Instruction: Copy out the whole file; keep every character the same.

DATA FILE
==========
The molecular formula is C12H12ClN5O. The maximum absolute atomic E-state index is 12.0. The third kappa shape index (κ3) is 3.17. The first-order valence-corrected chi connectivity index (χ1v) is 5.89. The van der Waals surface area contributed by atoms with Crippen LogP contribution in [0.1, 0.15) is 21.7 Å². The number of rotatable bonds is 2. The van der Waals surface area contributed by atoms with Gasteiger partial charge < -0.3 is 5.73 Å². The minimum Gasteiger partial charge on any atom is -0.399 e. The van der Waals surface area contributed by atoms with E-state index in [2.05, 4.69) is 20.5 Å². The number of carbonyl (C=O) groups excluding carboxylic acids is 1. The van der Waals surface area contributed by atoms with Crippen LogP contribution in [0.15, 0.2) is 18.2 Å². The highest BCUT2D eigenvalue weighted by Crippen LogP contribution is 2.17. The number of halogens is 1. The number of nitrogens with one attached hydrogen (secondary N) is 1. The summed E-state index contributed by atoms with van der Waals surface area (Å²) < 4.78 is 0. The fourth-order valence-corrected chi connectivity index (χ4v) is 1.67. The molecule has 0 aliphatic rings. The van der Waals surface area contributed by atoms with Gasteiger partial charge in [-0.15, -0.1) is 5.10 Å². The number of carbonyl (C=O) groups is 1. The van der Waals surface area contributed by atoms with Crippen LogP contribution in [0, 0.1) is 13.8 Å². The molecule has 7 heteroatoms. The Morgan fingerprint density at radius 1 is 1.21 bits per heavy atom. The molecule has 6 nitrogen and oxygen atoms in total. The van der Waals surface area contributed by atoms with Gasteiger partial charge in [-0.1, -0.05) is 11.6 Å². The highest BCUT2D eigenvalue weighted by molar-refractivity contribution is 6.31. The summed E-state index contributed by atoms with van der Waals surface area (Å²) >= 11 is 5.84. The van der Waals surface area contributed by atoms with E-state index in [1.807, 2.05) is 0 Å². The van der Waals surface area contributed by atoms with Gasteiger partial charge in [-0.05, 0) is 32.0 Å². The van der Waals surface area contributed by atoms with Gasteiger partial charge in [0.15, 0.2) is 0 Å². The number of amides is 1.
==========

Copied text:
The molecular formula is C12H12ClN5O. The maximum absolute atomic E-state index is 12.0. The third kappa shape index (κ3) is 3.17. The first-order valence-corrected chi connectivity index (χ1v) is 5.89. The van der Waals surface area contributed by atoms with Crippen LogP contribution in [0.1, 0.15) is 21.7 Å². The number of rotatable bonds is 2. The van der Waals surface area contributed by atoms with Gasteiger partial charge < -0.3 is 5.73 Å². The minimum Gasteiger partial charge on any atom is -0.399 e. The van der Waals surface area contributed by atoms with E-state index in [2.05, 4.69) is 20.5 Å². The number of carbonyl (C=O) groups excluding carboxylic acids is 1. The van der Waals surface area contributed by atoms with Crippen LogP contribution in [0.15, 0.2) is 18.2 Å². The highest BCUT2D eigenvalue weighted by Crippen LogP contribution is 2.17. The number of halogens is 1. The number of nitrogens with one attached hydrogen (secondary N) is 1. The summed E-state index contributed by atoms with van der Waals surface area (Å²) < 4.78 is 0. The fourth-order valence-corrected chi connectivity index (χ4v) is 1.67. The molecule has 0 aliphatic rings. The van der Waals surface area contributed by atoms with Gasteiger partial charge in [-0.15, -0.1) is 5.10 Å². The number of carbonyl (C=O) groups is 1. The van der Waals surface area contributed by atoms with Crippen LogP contribution in [0, 0.1) is 13.8 Å². The molecule has 7 heteroatoms. The Morgan fingerprint density at radius 1 is 1.21 bits per heavy atom. The molecule has 6 nitrogen and oxygen atoms in total. The van der Waals surface area contributed by atoms with Gasteiger partial charge in [-0.1, -0.05) is 11.6 Å². The highest BCUT2D eigenvalue weighted by molar-refractivity contribution is 6.31. The summed E-state index contributed by atoms with van der Waals surface area (Å²) >= 11 is 5.84. The van der Waals surface area contributed by atoms with E-state index in [1.807, 2.05) is 0 Å². The van der Waals surface area contributed by atoms with Gasteiger partial charge in [-0.05, 0) is 32.0 Å². The van der Waals surface area contributed by atoms with Gasteiger partial charge in [0.15, 0.2) is 0 Å². The number of amides is 1.